The creator of the Heavenly Creatures Frequently
Asked Questions Website, Adam Abrams, wishes to say:
"A PhD thesis comparison
(to the HC FAQ) may be more apt than you think, for I believe John Porter,
who wrote the original FAQ, was an academic in Berkeley, California.
His email address was from a University of California at Berkeley domain.
I know little about him, but here's the basic outline of what happened:
In 1995, I was still in the
throes of my obsession with HC when I came in contact with Porter through
email. It must have been on a movie newsgroup or something since
I had no Website yet. He was working up a FAQ on Heavenly Creatures
- and I gladly shared some observations of mine with him. We went
back and forth, comparing notes, and finally the document was ready - he
posted it to the newsgroup. It was a revelation! I devoured
the whole thing in one long late-night reading session and revelled in
all the background info about my favourite film. There were still
some major gaps in it though. Some months later, Porter corrected
this with a major revision of the FAQ. Even more info and commentary.
Around this time I was starting
to get interested in this whole "web page" phenomenon. I wanted to
build one of my own. But what to use as my topic? I was reading
the HC FAQ and noticing all the cross-references (i.e. "see secton 4.6.1
for further analysis"). The idea of simply hyper-linking all those
references was enough to convince me that I should "web-ify" the document.
Porter gave his OK and I jumped on the task.
I had HC FAQ on the brain.
Late nights of editing the long document and breaking it into segments,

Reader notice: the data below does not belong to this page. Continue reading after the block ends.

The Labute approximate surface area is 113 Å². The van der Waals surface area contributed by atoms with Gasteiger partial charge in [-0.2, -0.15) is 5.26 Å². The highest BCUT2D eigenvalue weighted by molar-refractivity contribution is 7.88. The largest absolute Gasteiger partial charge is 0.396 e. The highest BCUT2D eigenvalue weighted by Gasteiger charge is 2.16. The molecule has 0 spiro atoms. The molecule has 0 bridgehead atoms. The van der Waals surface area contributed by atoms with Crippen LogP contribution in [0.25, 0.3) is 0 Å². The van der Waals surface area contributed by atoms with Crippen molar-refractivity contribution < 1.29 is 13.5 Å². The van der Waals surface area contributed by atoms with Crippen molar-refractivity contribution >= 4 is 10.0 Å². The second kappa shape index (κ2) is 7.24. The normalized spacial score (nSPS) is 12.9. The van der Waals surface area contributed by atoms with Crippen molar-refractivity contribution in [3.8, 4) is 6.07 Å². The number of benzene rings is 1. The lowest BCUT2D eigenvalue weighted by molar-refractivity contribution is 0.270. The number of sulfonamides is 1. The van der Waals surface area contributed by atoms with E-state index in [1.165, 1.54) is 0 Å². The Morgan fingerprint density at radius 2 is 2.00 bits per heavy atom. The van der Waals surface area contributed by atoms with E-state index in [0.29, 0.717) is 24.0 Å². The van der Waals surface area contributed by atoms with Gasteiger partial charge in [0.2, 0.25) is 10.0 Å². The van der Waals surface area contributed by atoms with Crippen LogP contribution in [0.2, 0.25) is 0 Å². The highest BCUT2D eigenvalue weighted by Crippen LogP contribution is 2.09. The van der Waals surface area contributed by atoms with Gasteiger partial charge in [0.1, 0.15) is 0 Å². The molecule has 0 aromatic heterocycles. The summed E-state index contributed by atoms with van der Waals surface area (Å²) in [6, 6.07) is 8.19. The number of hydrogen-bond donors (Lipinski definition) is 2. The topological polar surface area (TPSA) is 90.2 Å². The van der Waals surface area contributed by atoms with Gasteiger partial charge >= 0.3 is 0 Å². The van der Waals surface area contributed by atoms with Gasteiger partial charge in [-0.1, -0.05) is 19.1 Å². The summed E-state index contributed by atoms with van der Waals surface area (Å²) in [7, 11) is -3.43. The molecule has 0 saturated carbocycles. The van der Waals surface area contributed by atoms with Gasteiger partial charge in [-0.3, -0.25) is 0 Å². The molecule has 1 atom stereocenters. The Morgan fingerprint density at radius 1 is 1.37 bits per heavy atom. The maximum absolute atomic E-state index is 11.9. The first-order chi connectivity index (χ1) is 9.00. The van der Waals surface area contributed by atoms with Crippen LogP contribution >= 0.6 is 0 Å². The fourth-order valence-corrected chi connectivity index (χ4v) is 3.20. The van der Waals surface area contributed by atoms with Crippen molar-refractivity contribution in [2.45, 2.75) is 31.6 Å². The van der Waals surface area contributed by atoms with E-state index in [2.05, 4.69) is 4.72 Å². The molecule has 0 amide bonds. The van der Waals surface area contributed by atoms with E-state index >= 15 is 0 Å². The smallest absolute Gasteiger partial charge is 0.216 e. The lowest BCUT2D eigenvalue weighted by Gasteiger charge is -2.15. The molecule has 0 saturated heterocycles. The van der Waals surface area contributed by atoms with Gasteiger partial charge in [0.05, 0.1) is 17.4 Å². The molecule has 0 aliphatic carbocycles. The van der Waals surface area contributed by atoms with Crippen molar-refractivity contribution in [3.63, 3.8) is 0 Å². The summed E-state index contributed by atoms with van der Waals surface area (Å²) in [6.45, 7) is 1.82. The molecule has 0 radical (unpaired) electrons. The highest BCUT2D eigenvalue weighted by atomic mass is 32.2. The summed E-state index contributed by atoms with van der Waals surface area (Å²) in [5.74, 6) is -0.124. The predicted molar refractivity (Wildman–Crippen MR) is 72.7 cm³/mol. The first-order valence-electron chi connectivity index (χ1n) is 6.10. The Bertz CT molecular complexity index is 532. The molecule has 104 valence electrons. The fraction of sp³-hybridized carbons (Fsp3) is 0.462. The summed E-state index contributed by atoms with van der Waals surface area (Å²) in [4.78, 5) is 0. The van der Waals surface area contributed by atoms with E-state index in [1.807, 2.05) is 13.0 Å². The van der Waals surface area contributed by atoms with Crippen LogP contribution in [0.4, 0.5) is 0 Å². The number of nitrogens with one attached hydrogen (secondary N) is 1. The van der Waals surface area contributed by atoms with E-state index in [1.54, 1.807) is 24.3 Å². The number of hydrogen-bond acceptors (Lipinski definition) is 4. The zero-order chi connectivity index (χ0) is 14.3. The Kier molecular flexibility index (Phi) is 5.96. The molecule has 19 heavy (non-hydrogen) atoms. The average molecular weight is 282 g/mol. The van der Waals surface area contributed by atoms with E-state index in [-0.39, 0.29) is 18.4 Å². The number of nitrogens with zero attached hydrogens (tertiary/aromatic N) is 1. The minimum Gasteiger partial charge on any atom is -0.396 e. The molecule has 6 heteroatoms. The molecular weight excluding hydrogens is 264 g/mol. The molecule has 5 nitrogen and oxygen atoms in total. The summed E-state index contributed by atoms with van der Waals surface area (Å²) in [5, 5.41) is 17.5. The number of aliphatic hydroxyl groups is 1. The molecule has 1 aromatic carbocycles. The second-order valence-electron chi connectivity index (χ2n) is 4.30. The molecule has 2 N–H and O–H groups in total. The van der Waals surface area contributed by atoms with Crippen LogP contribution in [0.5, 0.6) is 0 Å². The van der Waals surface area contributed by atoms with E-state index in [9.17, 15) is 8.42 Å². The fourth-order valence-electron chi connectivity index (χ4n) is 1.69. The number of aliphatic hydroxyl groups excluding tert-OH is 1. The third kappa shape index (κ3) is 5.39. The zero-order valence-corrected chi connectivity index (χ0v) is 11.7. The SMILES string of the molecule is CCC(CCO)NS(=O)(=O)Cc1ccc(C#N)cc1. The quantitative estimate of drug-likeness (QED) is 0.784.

then adding HTML code. All, I might add, in a text editor, at least
at first. Later I used a shareware HTML coding program, but it was
quite basic and a far cry from today's robust site management tools.
I built this site with my bare hands!
I still remember the evening
I was ready to upload my site. Believe it or not, I hadn't yet checked
to see if there was anything similar out there. So I was shocked
to discover Bryan Woodworth's "HC Rocked My World!" site. My first
reaction was frankly, disappointment that I wasn't first! But I soon
realized that Bryan's site complemented mine - it was more of an appreciation
and not a compendium of facts. Soon I was in regular contact with
Bryan, and was one of the first members of the HC mailing list - which
he set up.
Meanwhile, John Porter had
not been heard from in a while. In fact, I could no longer track
him down at all! His email no longer worked and I ceased to hear
from him. I'd embellished his work with photo galleries, sound clips,
a news page, etc., but his writing was still the core of my site.
I only recall one brief contact from him after that, then nothing.
I even called a John Porter listed in the Berkeley phone book and left
a message, but never heard anything back.
Until this point, I'd felt
like any changes to the FAQ should be cleared with the author, but at this
point I took custodianship of it and considered it my responsibility.
I made additional corrections to errors of fact as they were pointed out
to me over time by email correspondents, but at this point it's basically
a finished document.
I never did hear back from
Mr. Porter. But I'd say your PhD guess is probably spot-on - besides
the clue from his email address, his whole approach as well as his writing
style is that of an informed academic with a lot of experience in research
and writing under his belt. I am certainly grateful to him for his
efforts without which my HC site would have been but a pale shadow of the
fact-filled reference it is now."
Interview with Adam Abrams